December 29th, 2010 / 12:00 pm

Do These Right Things

The Emerson Review is looking for excellent writing for their next issue. Submissions are open until February 1 and they are interested in poetry, nonfiction and fiction. Send them something grand.

Issue 10.6 of DIAGRAM is live with writing from Nayelly SJ Barrios; Bridget Bell; Jody Brooks; Christopher Bundy; MRB Chelko; Paul Cunningham; Jim Fisher; Trey Jordan Harris; Christine Larusso; Robert Hill Long; Bo McGuire; Rebecca Mertz; David James Miller; Rufo Quintavalle; Samantha Stiers; and Quintan Ana Wikswo.

Ricky Gervais explains why he is an atheist.

I’ve been really¬†interested in this post by Kevin Smith where he talks about success and work that doesn’t feel like work. I believe many successful people can relate to the sentiments Smith expresses in his post. When we consider successful people, we rarely pay any attention to how or why the success was achieved. We focus on the success itself because it is the success that is visible not the why of the success.

Spike Lee has released a book, Do The Right Thing, with behind-the-scenes photos, interviews, reflections from Lee and more.I’m looking forward to reading this book. I loved the film.

Jason Sanford offers a message to a writer who did not do his due diligence.

I admire writers with discipline. Laila Lalami took a year of silence, where she decided not to submit her work anywhere or agree to any requests for contributions. Instead, she simply focused on reading and writing.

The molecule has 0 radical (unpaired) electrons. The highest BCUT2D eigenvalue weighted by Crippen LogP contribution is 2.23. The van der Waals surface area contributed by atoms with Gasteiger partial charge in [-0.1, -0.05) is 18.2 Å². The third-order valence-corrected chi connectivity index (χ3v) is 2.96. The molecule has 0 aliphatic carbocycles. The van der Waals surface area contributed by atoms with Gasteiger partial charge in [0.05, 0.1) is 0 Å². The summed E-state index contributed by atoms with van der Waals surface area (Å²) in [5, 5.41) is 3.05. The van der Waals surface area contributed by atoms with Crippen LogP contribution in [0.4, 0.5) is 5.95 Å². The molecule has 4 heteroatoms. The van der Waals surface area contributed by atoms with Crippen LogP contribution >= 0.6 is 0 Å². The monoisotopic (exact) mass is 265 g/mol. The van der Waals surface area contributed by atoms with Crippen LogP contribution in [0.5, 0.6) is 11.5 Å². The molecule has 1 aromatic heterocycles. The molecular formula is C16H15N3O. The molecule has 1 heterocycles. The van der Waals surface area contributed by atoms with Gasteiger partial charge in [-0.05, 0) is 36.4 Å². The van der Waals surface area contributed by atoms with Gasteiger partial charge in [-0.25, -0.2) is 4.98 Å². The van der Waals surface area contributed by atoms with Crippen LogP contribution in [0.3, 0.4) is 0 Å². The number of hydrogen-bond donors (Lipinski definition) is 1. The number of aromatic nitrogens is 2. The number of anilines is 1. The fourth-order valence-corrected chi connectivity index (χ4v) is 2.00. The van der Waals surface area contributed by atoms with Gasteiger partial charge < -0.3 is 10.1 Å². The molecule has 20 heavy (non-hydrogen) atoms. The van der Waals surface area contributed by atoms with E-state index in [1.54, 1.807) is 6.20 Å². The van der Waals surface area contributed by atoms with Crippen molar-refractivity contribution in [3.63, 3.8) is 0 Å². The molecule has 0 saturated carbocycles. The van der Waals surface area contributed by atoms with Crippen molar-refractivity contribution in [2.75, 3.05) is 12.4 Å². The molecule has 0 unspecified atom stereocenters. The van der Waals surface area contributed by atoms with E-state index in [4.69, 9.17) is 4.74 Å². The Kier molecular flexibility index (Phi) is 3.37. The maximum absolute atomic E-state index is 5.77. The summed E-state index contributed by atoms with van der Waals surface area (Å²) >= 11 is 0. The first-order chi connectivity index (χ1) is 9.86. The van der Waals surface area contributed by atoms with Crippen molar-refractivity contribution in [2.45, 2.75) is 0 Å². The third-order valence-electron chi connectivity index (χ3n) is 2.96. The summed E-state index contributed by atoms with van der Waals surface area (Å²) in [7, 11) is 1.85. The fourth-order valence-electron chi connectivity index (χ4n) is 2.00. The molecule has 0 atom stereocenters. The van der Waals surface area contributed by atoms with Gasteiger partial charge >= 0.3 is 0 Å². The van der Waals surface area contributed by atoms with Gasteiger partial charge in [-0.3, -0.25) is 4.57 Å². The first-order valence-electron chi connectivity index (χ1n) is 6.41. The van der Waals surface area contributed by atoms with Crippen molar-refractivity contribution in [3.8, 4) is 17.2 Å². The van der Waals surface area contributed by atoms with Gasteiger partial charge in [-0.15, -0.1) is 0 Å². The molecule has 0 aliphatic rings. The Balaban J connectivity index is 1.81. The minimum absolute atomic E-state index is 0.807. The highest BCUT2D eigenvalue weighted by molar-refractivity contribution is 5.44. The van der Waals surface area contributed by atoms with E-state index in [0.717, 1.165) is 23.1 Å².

Shane Jones engaged in an¬†exchange with Poets & Writers wherein he discussed his writing process for one of the magazine’s features and then things got interesting.

I love this bag and want one quite badly.

Salvatore Pane shares his fiction workshop syllabus for next semester and suggests more teachers do the same.

It is the end of the year. Many people in many places are making end of the year lists summarizing where they went, what they did, what they read, loved, hated, and on and on and on and on. What’s on your list?


  1. Richard Thomas

      So many great things in here, thanks Roxane.

  2. Roxane

      I would love to learn that. I basically shatter eggs and hope the yolk survives the debris.

  3. Trey

      that syllabus is interesting. the class seems a lot more rigorous than any of the undergrad workshops I took (although I took poetry, not fiction, though that doesn’t really matter re: rigourousness). seems like it would be awesome if it were the only class you were taking. I especially like that the students can see all of each other’s comments.

      also, I’m biased but 10.6 is pretty much off the hook.

  4. jesusangelgarcia

      Beautiful compilation, as always, Roxane. The Sanford and Jones pieces slayed me. DOLLAS, I tape that to my forehead so I remember why I write when I’m brushing my teeth.

  5. kb
  6. Rtwdr

  7. Sarah Malone

      Love this. Pane’s syllabus is terrific. 1000+ yes:

      Judge the story the writer wrote, not the one you want to write.

      And to the rigor of his requirements. I wish Blackboard software was less kludge-y.

      I’m interested in the reading list’s relative weight towards relatively contemporary fiction; one wants to engage in The Way We Write NowTM but I trust less than I used to that writers, grad and undergrad and myself included, will be versed in what contemporary work is responding to and why it makes the choices it does (since it’s an advanced syllabus Pane presumably has a lot more control over/knowledge of that than one might if planning an intro course).

  8. Reutyiuy

  9. Kathleen